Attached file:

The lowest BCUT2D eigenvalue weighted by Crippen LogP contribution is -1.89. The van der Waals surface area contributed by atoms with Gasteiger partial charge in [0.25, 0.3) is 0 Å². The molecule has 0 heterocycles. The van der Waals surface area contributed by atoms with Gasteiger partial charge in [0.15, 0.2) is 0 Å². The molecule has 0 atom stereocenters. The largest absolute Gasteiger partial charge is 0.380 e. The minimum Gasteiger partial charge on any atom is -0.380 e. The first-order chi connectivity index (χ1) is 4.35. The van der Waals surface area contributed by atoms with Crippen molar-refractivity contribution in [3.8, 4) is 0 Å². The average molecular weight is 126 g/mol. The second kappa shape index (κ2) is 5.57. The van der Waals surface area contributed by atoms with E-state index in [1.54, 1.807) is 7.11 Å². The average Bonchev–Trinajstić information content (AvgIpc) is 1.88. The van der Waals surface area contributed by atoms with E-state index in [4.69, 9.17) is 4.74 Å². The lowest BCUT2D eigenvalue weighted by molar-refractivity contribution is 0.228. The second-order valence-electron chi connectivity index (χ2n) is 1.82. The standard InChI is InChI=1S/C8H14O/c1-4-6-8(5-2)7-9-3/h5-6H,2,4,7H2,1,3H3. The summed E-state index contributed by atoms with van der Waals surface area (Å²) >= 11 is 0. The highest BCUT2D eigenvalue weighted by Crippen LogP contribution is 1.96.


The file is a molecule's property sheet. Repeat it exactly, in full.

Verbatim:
The lowest BCUT2D eigenvalue weighted by Crippen LogP contribution is -1.89. The van der Waals surface area contributed by atoms with Gasteiger partial charge in [0.25, 0.3) is 0 Å². The molecule has 0 heterocycles. The van der Waals surface area contributed by atoms with Gasteiger partial charge in [0.15, 0.2) is 0 Å². The molecule has 0 atom stereocenters. The largest absolute Gasteiger partial charge is 0.380 e. The minimum Gasteiger partial charge on any atom is -0.380 e. The first-order chi connectivity index (χ1) is 4.35. The van der Waals surface area contributed by atoms with Crippen molar-refractivity contribution in [3.8, 4) is 0 Å². The average molecular weight is 126 g/mol. The second kappa shape index (κ2) is 5.57. The van der Waals surface area contributed by atoms with E-state index in [1.54, 1.807) is 7.11 Å². The average Bonchev–Trinajstić information content (AvgIpc) is 1.88. The van der Waals surface area contributed by atoms with E-state index in [4.69, 9.17) is 4.74 Å². The lowest BCUT2D eigenvalue weighted by molar-refractivity contribution is 0.228. The second-order valence-electron chi connectivity index (χ2n) is 1.82. The standard InChI is InChI=1S/C8H14O/c1-4-6-8(5-2)7-9-3/h5-6H,2,4,7H2,1,3H3. The summed E-state index contributed by atoms with van der Waals surface area (Å²) >= 11 is 0. The highest BCUT2D eigenvalue weighted by Crippen LogP contribution is 1.96.